This is what Women of the Future look like: empowered, diverse and determined

Historically, women have been depicted a certain way in the media. In the 50s, we were perfectly primped housewives. In the 90s, we were blonde and skinny bombshells. Today, we are empowered, diverse and determined – and none of that has anything to do with what we look like.

With feminist campaigns like #metoo and #thisgirlcan, women have never been more empowered, more heard, and more supported, but we have a long way to go.

According to the World Economic Forum, it could still take another 100 years before the global equality gap between men and women disappears entirely. For The Australian Women’s Weekly 2018 Women of the Future Finalists, they’re not happy sitting back and waiting for that to happen, so they’re making it happen.

I’m one of those women, and as one of three Entrepreneur and Business Finalists, I couldn’t be prouder of the impact I’ve had thus far in raising awareness of inequality in the fashion industry. It’s not something a lot of people think about; fashion is generally known as an all-powerful, all glamourous, all fabulous industry, but that couldn’t be further from the truth. In Bangladesh, some women are paid 39 cents an hour, and across the board in the fast fashion industry, ethics are left on the cutting room floor.

It’s never been enough for me to sit back and watch injustices happen and think that someone else will fix things. When I launched my business to promote ethical and sustainable fashion, I had a mission to change my industry for the better, and The Fashion Advocate is slowly doing just that.

Every reader that visits The Fashion Advocate blog is one more person who now knows why ethics and sustainability is so crucial in the fashion industry. Every new follower on Instagram is one more that now knows where they can shop when they want to wear their values. Every order I send out in our biodegradable plastic-free packaging, supports a local label who designs with intent to drive positive social and environmental change. One by one, we are slowly building our community, and creating a ripple effect of positive change. It's not just about having the voice of the independent Australian fashion community heard, it's also giving a voice to the disadvantaged women and children who are trapped in the modern slave labour fast fashion system.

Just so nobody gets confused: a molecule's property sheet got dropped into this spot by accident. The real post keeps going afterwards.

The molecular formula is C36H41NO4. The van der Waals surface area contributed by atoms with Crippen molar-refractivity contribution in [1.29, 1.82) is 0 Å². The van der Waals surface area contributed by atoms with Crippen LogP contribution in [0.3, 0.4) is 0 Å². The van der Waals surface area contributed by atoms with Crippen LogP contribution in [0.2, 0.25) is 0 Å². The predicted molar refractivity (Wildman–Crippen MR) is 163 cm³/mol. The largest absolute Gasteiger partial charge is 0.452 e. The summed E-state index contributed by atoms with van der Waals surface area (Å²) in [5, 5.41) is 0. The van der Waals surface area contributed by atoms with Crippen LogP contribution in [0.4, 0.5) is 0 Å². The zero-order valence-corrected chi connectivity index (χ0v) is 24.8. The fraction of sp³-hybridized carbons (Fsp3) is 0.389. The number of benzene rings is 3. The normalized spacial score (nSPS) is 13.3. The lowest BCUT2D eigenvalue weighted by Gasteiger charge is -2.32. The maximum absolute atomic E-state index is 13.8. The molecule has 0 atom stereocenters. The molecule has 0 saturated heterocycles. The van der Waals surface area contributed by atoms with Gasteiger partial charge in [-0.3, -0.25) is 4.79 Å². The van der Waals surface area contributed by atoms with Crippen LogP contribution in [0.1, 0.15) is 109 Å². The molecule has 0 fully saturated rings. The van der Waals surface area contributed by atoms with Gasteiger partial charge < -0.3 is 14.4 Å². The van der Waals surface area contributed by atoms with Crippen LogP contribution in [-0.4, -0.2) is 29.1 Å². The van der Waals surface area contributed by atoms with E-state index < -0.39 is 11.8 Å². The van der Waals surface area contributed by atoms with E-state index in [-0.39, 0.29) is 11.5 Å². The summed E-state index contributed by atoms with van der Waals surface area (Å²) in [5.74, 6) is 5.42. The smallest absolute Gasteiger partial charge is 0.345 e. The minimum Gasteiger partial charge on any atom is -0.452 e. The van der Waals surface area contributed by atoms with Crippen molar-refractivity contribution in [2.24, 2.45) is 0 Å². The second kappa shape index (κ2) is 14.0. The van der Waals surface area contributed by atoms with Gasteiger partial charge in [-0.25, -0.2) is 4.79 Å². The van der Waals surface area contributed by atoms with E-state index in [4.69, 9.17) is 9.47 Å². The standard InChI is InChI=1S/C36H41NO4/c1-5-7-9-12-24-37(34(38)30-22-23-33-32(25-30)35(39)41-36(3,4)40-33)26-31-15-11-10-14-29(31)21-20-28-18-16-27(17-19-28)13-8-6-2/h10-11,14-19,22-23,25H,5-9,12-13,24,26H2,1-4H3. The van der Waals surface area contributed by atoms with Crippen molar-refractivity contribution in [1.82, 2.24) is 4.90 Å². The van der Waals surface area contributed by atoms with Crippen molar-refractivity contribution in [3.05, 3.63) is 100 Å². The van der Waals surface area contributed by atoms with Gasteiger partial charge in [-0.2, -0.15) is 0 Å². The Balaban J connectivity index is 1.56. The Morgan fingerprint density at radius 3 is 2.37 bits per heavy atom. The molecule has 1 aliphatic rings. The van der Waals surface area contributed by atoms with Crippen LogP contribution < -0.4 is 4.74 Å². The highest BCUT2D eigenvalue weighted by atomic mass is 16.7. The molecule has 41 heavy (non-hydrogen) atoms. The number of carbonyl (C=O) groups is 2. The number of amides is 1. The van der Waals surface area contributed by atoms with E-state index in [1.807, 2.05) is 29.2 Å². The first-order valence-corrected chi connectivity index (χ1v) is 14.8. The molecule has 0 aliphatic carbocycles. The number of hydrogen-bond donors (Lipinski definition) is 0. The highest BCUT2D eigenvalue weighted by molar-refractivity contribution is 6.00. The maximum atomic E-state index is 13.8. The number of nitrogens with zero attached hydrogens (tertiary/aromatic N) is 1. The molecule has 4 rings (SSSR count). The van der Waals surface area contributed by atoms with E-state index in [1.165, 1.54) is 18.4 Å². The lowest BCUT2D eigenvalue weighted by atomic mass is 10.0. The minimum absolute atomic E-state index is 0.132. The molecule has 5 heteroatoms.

I’ll be having lunch in two weeks with Lisa Wilkinson, Julie Bishop, Ita Buttrose, Lisa Harrington, Tanya Plibersek, Nicole Byers and Ronni Khan to find out who the winners are for this year’s The Australian Women’s Weekly Women of the Future Awards. Regardless of the outcome, I won’t stop fighting for ethical living wages in the fashion industry until we have equality across the globe.

The Fashion Advocate x

In the 90s, we were blonde and skinny bombshells. Today, we are empowered, diverse and determined – and none of that has anything to do with what we look like.

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I spent my first five years in business stressed and in debt.

If you're feeling overwhelmed, stressed, or if you're not making enough sales to survive, you're not alone. I've been there.

I was exhausted and I wanted to quit.

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    Every week on Instagram, you can ask me anything about fashion, business, ethical manufacturing, sustainability, and growth to get the answers you need to overcome challenges. Marketing, PR, your strategy, sales, how to wholesale, Instagram engagement, customers, sourcing... Whatever it is, ask me your questions and I'll go LIVE on Instagram with the answers you need to move forward.



    To build a successful, sustainable and profitable fashion business, you have to empower yourself with knowledge and learn from others in the industry. I ran one of the largest online stores for ethical and sustainable fashion for over a decade, and I learned the ins and outs and the rights and wrongs of building a business. Now I'm sharing my strategies on my blog so you can take what you need to grow!



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